Important Victory for Civil Rights Defenders Partner ‘Promo Lex’

Promo Lex 2

An important victory for Civil Rights Defenders long term partner, Promo-Lex. (Photo courtesy of Promo-Lex)

Civil Rights Defenders welcomes the decision of the European Court of Human Rights in the case Mozer -v- Moldova and Russia who found both countries liable regarding their lack of duty of care to the applicant Boris Mozer. Represented by a team of legal experts from Moldovan civil society organisation, Promo Lex, and long-term partner of Civil Rights Defenders it represents a significant victory for both organisations who have worked side by side for decades in the region against human rights violations.

“Civil Rights Defenders congratulate Promo Lex for this important victory. As the human rights situation continues to deteriorate in Transnistria it is important recognition of the persistent work combatting human rights violations that our partners do with our support. In Transnistria the shrinking space for civil society leaves little opportunity for all but the most determined of human rights defenders to advocate and support on behalf of the mounting injustices which plague the region. This victory sends an important message especially to the Russian authorities who regularly act with impunity” says Joanna Kurosz, Programme Director for Eastern Europe at Civil Rights Defenders

On the 24 November 2008 the applicant (Boris Mozer) a Moldovan citizen complained to the Court that he had been kidnapped by the Transnistrian militia and detained for one and a half years in deplorable conditions in Transnistria and Hlinaia prisons.

Mozer was subsequently released after a summary conviction in July 2010 and his case was brought to the ECtHR on representation from Promo – Lex.

The ECtHR unanimously agreed that the applicant was under the protective jurisdiction of both countries, Russia and Moldova. In a vote of 16 to one the Court found against Russia for violating the right to freedom and safety as a result of the lengthy incarceration, having provided no legal basis for this.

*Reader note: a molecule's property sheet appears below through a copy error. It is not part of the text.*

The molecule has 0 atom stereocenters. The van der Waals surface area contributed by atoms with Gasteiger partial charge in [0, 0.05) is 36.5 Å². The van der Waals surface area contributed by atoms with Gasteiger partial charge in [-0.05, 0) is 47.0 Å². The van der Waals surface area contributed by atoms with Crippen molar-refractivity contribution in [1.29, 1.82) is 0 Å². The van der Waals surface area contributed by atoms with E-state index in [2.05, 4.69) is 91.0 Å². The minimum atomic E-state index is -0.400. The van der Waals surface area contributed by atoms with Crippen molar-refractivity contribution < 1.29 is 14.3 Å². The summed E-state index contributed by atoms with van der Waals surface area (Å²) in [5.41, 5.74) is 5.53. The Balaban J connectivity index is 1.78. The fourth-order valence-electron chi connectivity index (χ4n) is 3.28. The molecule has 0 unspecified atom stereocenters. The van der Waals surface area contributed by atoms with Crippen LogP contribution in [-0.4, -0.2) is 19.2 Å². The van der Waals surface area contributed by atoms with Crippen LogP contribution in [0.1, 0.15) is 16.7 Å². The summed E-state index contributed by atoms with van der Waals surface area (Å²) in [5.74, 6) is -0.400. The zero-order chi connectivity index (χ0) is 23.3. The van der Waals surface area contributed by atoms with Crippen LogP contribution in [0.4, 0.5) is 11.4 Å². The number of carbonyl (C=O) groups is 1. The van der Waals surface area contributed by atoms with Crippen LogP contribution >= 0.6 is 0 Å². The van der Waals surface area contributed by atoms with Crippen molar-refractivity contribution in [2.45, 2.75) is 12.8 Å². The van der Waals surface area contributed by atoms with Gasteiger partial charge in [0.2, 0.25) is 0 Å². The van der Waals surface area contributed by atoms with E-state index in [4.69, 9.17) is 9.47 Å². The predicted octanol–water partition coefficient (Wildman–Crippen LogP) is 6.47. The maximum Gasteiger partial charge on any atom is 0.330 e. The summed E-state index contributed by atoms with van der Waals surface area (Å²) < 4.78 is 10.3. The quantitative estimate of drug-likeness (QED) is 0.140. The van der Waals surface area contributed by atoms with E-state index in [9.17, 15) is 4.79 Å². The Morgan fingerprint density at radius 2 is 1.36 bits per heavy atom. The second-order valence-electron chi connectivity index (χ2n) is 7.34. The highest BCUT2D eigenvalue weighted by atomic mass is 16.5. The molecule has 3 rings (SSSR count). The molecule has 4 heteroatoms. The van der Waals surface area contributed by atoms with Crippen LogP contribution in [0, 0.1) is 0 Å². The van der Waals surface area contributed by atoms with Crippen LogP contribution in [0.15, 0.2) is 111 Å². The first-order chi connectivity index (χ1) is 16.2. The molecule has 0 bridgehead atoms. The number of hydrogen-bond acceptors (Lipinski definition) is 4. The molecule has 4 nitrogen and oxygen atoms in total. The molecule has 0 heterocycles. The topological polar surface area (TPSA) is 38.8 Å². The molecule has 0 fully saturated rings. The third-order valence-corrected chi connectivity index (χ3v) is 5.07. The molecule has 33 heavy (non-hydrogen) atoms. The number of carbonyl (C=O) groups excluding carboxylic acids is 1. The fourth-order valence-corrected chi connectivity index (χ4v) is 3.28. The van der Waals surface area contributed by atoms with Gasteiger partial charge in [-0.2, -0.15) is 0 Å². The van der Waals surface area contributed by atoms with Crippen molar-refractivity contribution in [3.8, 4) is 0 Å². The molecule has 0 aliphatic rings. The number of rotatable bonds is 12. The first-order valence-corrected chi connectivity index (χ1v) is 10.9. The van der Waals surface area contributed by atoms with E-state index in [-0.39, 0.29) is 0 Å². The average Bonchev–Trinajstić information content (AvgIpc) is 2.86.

The Court also found that many of the applicants basic freedoms were also violated; such as the persistent refusal to grant the applicant health care and the very detention itself were in fact a violation of his right not to be tortured.

Mozer’s right to privacy, family life and his right to freedom of religion were also contravened. Russia was subsequently ordered by the Court to pay both material and non-material damages amounting to EUR 25,000 General Damages and a further EUR 4,000 Special Damages in relation to legal costs.

This is a very important ruling due to the fact that although no evidence was submitted proving that Mozer was arrested by the Russian authorities, the Court nevertheless decided that enough evidence was present to prove that Russia essentially had effective control over the breakaway region of Transnistria for the period up to his release in July 2010.

The Court also made reference to Moldova’s lack of prompt intervention, especially against the Prosecutor’s and Ombudsman Office in resolving the problem but did note that the authorities had attempted to a succession of unsuccessful pleas for his release.

For an overview of the human rights situation in Moldova please click here to view the specific country report for Moldova compiled by Civil Rights Defenders. Our reports are regularly updated.

For further information about the case please click here

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